Options Clearing Corp raises fees, cites regulatory scrutiny

Reuters

By Tom Polansek

CHICAGO, April 2 (Reuters) - The clearinghouse that handles all U.S. options trades said it has raised fees to cover the costs of increased regulatory requirements and warned members that any refund to them will likely be much smaller than in years past.

The fee adjustment, implemented this week by Chicago-based Options Clearing Corp (OCC), reflects the latest impact on the financial industry from the Dodd-Frank overhaul, which has forced firms to expand staffs and implement new technology to keep pace with regulations.

"There's a whole new regulatory regime with heightened expectations," OCC spokesman Jim Binder said on Wednesday. "Because of some of the new regulatory requirements, we need to have more of a surplus, more capital."

OCC processes trades for all 12 U.S. options exchanges and for some futures markets. It has nearly 120 clearing members that include the biggest U.S. broker-dealers, futures commission merchants and non-U.S. securities firms.

The company on Tuesday implemented a fee of 5 cents to clear trades with one to 500 contracts, the range in which most trading takes place, Binder said. The fee had been discounted to 3 cents since 2008, he said.

OCC refunded $47 million to clearing members last year, $50.1 million in 2012, and $79.6 million in 2011 because fees it collected exceeded operating expenses and surplus requirements, according to an annual report for 2013.

Any refund for 2014 will likely be significantly lower, according to the company.

"OCC's management and board will closely monitor performance during the remainder of the year and the board will determine prior to year-end whether to modify or suspend OCC's refund policy," OCC said in a notice.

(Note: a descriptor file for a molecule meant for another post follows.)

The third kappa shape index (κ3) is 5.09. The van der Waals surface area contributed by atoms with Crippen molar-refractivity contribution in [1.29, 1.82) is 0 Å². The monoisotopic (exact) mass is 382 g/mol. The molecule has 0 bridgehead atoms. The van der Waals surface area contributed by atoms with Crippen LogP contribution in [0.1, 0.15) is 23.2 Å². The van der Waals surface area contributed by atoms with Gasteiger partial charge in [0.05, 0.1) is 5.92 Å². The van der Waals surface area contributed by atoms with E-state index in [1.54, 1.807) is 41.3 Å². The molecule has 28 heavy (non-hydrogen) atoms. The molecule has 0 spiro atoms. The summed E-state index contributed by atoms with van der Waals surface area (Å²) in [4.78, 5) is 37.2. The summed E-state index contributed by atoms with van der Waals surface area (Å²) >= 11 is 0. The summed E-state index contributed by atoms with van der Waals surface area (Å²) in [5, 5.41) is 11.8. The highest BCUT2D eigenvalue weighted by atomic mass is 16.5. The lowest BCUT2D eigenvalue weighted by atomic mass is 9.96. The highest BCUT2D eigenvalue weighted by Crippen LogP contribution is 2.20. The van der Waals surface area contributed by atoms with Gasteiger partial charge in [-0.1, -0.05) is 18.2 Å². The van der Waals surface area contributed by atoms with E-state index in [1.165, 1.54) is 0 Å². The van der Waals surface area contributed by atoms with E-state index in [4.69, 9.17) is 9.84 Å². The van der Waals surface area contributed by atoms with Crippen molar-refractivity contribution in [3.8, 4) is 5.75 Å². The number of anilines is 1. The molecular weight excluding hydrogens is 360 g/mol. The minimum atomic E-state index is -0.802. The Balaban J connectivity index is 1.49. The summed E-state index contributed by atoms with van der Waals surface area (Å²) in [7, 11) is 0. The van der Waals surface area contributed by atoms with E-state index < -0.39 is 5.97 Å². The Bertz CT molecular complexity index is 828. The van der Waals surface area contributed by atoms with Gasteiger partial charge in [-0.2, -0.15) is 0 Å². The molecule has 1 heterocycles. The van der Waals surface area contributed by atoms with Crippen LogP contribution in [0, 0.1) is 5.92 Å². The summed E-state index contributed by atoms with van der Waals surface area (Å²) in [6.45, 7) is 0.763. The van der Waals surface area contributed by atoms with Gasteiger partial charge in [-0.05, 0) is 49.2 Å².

The Financial Stability Oversight Council in 2012 designated OCC as a systemically important Financial Market Utility as part of Dodd-Frank. The designation requires compliance with risk management standards and heightened oversight by U.S. financial regulators.

Clearinghouses are "realizing they have to run themselves in a way where they have deeper resources to draw on, a deeper cushion for any problems that arise in their market," said Bruce Weber, dean of the Alfred Lerner College of Business and Economics at the University of Delaware.

Craig Donohue, who became OCC's chairman in January, in February said the company needed to increase working capital levels to cover at least six months of operating expenses to meet regulatory scrutiny.

OCC's focus on regulations follows reports last year that the U.S. Securities and Exchange Commission had criticized regulatory compliance, governance and risk management at the company. The fee adjustment was unrelated to risk management issues, Binder said.

Donohue formerly was chief executive of exchange-operator CME Group Inc, which is separately facing push back from brokers over a decision to raise fees for the first time since 2009.

(Reporting by Tom Polansek; Editing by Leslie Adler)

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